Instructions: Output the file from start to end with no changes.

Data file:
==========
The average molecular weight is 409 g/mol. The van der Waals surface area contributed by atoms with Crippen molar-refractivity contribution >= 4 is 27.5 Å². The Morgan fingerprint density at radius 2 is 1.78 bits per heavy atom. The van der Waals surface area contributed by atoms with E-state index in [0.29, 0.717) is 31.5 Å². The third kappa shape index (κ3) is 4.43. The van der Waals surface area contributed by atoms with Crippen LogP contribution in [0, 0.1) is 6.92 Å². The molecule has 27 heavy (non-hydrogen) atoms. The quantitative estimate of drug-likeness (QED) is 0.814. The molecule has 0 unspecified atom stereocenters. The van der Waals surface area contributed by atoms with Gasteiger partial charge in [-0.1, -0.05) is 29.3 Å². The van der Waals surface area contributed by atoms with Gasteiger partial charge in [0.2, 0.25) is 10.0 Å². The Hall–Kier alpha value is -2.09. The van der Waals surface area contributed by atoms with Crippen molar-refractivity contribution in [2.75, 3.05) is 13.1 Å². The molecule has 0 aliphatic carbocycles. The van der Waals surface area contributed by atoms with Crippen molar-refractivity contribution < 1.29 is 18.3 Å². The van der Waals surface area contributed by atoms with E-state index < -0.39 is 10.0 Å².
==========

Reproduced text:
The average molecular weight is 409 g/mol. The van der Waals surface area contributed by atoms with Crippen molar-refractivity contribution >= 4 is 27.5 Å². The Morgan fingerprint density at radius 2 is 1.78 bits per heavy atom. The van der Waals surface area contributed by atoms with E-state index in [0.29, 0.717) is 31.5 Å². The third kappa shape index (κ3) is 4.43. The van der Waals surface area contributed by atoms with Crippen LogP contribution in [0, 0.1) is 6.92 Å². The molecule has 27 heavy (non-hydrogen) atoms. The quantitative estimate of drug-likeness (QED) is 0.814. The molecule has 0 unspecified atom stereocenters. The van der Waals surface area contributed by atoms with Gasteiger partial charge in [-0.1, -0.05) is 29.3 Å². The van der Waals surface area contributed by atoms with Gasteiger partial charge in [0.2, 0.25) is 10.0 Å². The Hall–Kier alpha value is -2.09. The van der Waals surface area contributed by atoms with Crippen molar-refractivity contribution in [2.75, 3.05) is 13.1 Å². The molecule has 0 aliphatic carbocycles. The van der Waals surface area contributed by atoms with Crippen molar-refractivity contribution < 1.29 is 18.3 Å². The van der Waals surface area contributed by atoms with E-state index < -0.39 is 10.0 Å².